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Experts address lack of maternity care in Arkansas

A new report from the March of Dimes stated that almost half of Arkansas is now considered a maternity care desert.

LITTLE ROCK, Ark. — Having access to doctors and hospitals is crucial, especially if you're pregnant— but several parts of Arkansas do not have that access.

A new report from the March of Mimes showed that almost half of Arkansas is now considered a maternity care desert.

"47% of the counties in Arkansas are part of those deserts, but another 21% have low access or moderate access," said Dr. Creshelle Nash with Arkansas Blue Cross Blue Shield.

She said that the decrease in maternity care access is a problem and that there are several factors behind it. 

"We know that we have medically underserved areas in the state of Arkansas. And we have hospitals that are working to take care of people. And they have to have access to resources, rights, and providers," Dr. Nash said.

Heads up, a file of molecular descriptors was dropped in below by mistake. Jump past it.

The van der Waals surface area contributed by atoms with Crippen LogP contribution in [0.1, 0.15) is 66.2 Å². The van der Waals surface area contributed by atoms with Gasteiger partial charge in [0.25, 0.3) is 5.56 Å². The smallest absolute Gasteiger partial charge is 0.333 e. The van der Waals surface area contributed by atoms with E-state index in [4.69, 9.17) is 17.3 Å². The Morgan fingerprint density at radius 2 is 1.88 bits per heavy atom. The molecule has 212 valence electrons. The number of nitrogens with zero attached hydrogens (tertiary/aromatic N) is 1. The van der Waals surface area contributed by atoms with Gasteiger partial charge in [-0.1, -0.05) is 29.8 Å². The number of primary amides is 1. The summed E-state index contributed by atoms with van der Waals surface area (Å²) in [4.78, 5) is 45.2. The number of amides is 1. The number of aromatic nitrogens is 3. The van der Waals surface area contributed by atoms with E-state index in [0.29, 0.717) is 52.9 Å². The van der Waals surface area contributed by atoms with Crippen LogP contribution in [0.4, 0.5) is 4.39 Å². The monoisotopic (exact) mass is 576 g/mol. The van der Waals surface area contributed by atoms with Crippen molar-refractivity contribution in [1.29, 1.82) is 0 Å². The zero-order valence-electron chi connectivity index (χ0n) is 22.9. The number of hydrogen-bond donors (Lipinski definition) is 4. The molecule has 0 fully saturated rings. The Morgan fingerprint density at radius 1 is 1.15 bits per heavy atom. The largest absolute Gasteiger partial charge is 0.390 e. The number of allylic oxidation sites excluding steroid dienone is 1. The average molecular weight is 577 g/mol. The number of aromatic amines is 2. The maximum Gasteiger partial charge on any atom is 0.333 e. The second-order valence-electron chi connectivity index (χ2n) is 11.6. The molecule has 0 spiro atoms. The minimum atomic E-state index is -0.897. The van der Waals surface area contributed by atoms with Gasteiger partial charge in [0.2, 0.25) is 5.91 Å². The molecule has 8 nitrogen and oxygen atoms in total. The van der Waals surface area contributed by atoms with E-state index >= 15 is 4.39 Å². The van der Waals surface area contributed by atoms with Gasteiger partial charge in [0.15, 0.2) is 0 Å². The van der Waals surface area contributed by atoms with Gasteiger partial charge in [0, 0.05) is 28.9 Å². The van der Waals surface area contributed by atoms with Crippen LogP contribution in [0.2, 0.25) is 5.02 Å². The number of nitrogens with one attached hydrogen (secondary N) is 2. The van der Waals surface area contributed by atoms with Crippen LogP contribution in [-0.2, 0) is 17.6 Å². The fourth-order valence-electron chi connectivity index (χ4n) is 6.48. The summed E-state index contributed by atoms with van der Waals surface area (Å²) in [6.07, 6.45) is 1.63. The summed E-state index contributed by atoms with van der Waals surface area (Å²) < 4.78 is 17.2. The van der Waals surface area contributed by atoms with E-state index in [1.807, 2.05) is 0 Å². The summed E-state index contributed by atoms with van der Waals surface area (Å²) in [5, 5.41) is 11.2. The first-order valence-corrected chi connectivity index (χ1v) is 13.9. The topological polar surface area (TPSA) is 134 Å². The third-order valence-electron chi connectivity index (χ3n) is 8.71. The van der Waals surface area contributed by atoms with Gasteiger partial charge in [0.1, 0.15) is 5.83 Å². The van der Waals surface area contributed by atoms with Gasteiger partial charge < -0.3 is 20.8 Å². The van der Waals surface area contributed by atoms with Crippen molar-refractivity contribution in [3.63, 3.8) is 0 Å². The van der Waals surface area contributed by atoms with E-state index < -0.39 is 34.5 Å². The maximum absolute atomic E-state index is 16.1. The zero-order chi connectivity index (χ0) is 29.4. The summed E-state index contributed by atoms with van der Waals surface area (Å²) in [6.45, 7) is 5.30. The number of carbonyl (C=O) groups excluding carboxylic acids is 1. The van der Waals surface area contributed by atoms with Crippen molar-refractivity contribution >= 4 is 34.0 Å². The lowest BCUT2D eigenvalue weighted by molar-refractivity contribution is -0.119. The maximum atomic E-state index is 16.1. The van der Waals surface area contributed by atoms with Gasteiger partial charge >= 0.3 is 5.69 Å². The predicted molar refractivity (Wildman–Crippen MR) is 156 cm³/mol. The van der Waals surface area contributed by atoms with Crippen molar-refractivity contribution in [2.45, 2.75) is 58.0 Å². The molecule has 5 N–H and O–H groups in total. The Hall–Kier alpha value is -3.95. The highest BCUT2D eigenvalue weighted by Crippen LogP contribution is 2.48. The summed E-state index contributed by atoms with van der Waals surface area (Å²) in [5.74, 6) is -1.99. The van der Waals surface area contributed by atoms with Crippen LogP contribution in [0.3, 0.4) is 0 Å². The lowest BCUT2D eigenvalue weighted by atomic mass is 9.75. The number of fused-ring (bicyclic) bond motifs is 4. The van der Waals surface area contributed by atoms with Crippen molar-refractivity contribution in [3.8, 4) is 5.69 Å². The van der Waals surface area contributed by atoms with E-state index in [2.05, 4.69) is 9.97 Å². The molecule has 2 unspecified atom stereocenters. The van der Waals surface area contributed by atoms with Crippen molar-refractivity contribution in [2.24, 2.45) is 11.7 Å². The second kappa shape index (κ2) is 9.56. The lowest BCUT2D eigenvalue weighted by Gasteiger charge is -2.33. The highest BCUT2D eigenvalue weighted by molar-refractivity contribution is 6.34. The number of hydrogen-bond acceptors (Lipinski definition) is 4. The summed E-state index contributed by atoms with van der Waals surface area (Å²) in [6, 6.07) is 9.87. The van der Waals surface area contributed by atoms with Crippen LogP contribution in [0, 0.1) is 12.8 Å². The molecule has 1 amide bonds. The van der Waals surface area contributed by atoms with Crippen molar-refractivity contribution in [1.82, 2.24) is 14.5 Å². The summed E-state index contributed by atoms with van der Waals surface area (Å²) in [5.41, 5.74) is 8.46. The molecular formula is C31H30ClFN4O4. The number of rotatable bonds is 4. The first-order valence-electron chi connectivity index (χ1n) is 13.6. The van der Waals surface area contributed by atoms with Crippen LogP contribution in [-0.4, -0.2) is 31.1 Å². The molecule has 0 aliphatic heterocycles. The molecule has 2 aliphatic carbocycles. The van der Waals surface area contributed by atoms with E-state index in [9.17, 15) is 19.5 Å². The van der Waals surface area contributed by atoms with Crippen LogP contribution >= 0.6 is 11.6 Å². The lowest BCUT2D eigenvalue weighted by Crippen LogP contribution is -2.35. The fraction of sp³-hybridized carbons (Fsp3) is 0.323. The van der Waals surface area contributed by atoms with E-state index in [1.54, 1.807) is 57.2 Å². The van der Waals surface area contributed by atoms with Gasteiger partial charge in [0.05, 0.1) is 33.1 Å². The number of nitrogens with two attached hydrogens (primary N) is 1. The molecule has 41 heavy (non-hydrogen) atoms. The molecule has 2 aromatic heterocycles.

A county is considered a desert if it doesn't have a birthing center or birthing hospital, and if there aren't any OBGYNs or certified nurse midwives. 

"And so it has been a tough time. And the pandemic on top of that has made it even more stressful," she added.

According to the March of Dimes, 35 counties in the state are considered maternity care deserts. 

However, Dr. Nash said that maternal and infant mortality is another big issue. 

"Our maternal mortality and infant mortality rate is higher than the rest of the nation," she said.

She added that we also don't have as many birthing hospitals as we used to. 

"On the last report, we had 39 birthing hospitals now we have 37 We lost two more. So we have to have a concerted effort across the board to address this issue," she said.

UAMS is one of the groups that has been tackling this problem. 

Wanda Standridge, the call center director at the hospital, said that's one of the ways they expand their reach to women across the state. 

"We do high-risk maternal telehealth," she explained. "We also facilitate high-risk maternal transports from rural areas or rural hospitals into UAMS."

Standridge said that they received more than 100,000 calls from 2021 to 2022. 

"It's just trying to fill the information gap and let people be informed and have the care that they need," she said.

Rosalyn Perkins with UAMS said that they also focus on education where nurses travel around the state to teach other nurses who treat high-risk patients. 

"We think that every mom with a high-risk pregnancy, should have the care that they deserve, no matter where they live," Perkins added.

About 36% of counties in the US are considered maternity care deserts.

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